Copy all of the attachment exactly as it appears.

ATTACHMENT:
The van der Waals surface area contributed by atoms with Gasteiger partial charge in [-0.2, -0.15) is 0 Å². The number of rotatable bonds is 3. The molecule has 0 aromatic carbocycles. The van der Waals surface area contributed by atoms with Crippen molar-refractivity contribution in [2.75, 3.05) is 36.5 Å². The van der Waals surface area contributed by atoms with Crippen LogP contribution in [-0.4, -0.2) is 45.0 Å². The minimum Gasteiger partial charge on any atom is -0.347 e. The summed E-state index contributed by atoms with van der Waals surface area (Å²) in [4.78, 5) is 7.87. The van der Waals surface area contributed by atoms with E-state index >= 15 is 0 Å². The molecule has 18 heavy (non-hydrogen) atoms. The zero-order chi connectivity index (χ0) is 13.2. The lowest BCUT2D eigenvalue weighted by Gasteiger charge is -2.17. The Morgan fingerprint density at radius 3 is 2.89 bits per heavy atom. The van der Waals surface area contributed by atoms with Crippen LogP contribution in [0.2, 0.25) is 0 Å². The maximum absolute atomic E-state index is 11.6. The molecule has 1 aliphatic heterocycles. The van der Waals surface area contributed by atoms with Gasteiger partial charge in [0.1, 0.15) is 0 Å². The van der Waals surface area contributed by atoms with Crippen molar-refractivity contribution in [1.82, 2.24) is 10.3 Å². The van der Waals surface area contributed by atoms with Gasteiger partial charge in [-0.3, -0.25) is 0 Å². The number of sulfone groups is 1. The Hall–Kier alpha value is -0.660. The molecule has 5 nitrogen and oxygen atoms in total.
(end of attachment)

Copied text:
The van der Waals surface area contributed by atoms with Gasteiger partial charge in [-0.2, -0.15) is 0 Å². The number of rotatable bonds is 3. The molecule has 0 aromatic carbocycles. The van der Waals surface area contributed by atoms with Crippen molar-refractivity contribution in [2.75, 3.05) is 36.5 Å². The van der Waals surface area contributed by atoms with Crippen LogP contribution in [-0.4, -0.2) is 45.0 Å². The minimum Gasteiger partial charge on any atom is -0.347 e. The summed E-state index contributed by atoms with van der Waals surface area (Å²) in [4.78, 5) is 7.87. The van der Waals surface area contributed by atoms with E-state index >= 15 is 0 Å². The molecule has 18 heavy (non-hydrogen) atoms. The zero-order chi connectivity index (χ0) is 13.2. The lowest BCUT2D eigenvalue weighted by Gasteiger charge is -2.17. The Morgan fingerprint density at radius 3 is 2.89 bits per heavy atom. The van der Waals surface area contributed by atoms with Crippen LogP contribution in [0.2, 0.25) is 0 Å². The maximum absolute atomic E-state index is 11.6. The molecule has 1 aliphatic heterocycles. The van der Waals surface area contributed by atoms with Gasteiger partial charge in [0.1, 0.15) is 0 Å². The van der Waals surface area contributed by atoms with Crippen molar-refractivity contribution in [1.82, 2.24) is 10.3 Å². The van der Waals surface area contributed by atoms with Gasteiger partial charge in [-0.3, -0.25) is 0 Å². The number of sulfone groups is 1. The Hall–Kier alpha value is -0.660. The molecule has 5 nitrogen and oxygen atoms in total.